The following article was contributed by Thomas J. Kiely, MA, MALS, DHL. Director of the Institute for Catholic Leadership at Marquette University.
The lofty aspirations of the mission become incarnated in real projects affecting real people in positive ways. And, now, your story can be told.
Thomas J. Kiely will be presenting on A Mind for the Mission: Building Communities of Action at the 2017 NCEA Institute for Catholic School Leaders.
Catholic school mission statements are often filled with dense language: a lot of the words are adjectives. Often phrased as lists of intensely felt aspirations for academic success and religious life, schools have been guided by the National Standards and Benchmarks to be certain that all stakeholders know the school’s mission statement. This means that the complex enterprise of a Catholic school needs to be distilled into language that can be easily memorized by a 2nd grader. To the various publics served by the school, then, the mission can be clearly stated, easily understood, and compared to other schools. In the parlance of advertising these essentials become the building blocks of the school’s brand.
Communicating Your Brand
Standing by your brand is easier said than done. The flowery lists of adjectives often are stated in ways that leave faculty and staff struggling to explain to parents and students how their school is fundamentally different than other schools. Simply put, a school’s mission is to explain who or what the school is, and whom it serves. Assuming that people know what a school does, we live in a time when many people are unfamiliar with the founding orders of schools, the heritage of communities, or with the relationship between the Gospel and education. We have to think together about how to communicate and then activate the terms we use in describing what we do in Catholic schools. (The technical term is operationalize). Nothing can be more damaging to a school community that the gossip that arises from a misunderstanding resulting in conflict related to some aspect of the mission. “I thought this was supposed to be a Catholic school but…”.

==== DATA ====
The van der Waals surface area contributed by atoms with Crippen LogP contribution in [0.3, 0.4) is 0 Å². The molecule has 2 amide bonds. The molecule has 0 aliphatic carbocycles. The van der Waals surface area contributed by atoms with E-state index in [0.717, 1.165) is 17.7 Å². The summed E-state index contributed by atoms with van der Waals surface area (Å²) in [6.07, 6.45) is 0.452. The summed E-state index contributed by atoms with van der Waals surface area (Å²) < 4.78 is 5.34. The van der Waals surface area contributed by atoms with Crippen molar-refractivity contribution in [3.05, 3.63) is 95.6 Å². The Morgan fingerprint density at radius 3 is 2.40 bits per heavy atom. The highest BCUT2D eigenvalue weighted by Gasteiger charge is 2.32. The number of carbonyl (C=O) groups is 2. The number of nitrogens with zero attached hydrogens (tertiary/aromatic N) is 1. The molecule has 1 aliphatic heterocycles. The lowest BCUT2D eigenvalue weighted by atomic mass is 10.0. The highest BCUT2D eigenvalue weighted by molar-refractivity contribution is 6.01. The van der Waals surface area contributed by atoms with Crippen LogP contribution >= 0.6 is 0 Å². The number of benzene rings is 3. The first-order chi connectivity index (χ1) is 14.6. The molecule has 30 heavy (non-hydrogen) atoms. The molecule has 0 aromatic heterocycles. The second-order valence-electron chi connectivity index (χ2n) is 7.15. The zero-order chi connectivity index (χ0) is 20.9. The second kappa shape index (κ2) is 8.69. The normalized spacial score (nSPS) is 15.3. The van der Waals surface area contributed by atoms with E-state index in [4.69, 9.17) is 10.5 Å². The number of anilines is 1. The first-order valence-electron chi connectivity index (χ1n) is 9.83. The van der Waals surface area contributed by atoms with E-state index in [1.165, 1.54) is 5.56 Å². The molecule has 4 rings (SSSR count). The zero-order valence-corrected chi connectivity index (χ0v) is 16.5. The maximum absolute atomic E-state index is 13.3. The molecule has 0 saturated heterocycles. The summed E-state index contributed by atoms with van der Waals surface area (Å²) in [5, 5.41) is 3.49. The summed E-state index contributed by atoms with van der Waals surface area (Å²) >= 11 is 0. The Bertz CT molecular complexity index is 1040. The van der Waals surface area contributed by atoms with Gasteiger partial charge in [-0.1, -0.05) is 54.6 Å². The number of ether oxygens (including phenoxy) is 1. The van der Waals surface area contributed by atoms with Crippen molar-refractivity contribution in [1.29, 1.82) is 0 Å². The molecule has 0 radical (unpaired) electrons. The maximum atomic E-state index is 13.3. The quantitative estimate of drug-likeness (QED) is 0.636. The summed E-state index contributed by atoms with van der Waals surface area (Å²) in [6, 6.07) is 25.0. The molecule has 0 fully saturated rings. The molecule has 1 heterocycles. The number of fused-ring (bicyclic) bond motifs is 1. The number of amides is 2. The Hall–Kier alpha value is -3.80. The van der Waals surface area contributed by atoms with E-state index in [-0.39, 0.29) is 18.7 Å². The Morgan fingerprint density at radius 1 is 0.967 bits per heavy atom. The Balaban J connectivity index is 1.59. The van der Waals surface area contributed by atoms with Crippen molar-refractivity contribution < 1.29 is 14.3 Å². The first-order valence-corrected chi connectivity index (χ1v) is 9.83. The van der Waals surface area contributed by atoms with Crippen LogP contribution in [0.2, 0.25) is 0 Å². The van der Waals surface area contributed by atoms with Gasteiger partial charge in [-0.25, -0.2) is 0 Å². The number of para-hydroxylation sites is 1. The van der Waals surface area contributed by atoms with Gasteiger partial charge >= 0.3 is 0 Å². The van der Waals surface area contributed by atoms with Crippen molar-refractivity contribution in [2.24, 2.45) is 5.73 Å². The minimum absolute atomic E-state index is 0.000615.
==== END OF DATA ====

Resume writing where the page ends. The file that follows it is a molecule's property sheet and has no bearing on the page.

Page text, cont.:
Because Catholic schools share a common heritage and vision, using language that more accurately describes what we do is difficult. School missions tend to sound the same because we all share the same basic mission. Often mission documents and statements are compromise documents constructed by committee in response to accreditation and, although they are inclusive, they are tough to get excited about. By developing a strategic approach to mission dynamics specific elements of the mission are given sharper focus, and assigned to individuals and groups to implement in discrete areas. Internal groups reach out to specific sectors of the community to implement short term, measurable projects that make the mission more tangible and understandable to students and parents. The lofty aspirations of the mission become incarnated in real projects affecting real people in positive ways. And, now, your story can be told.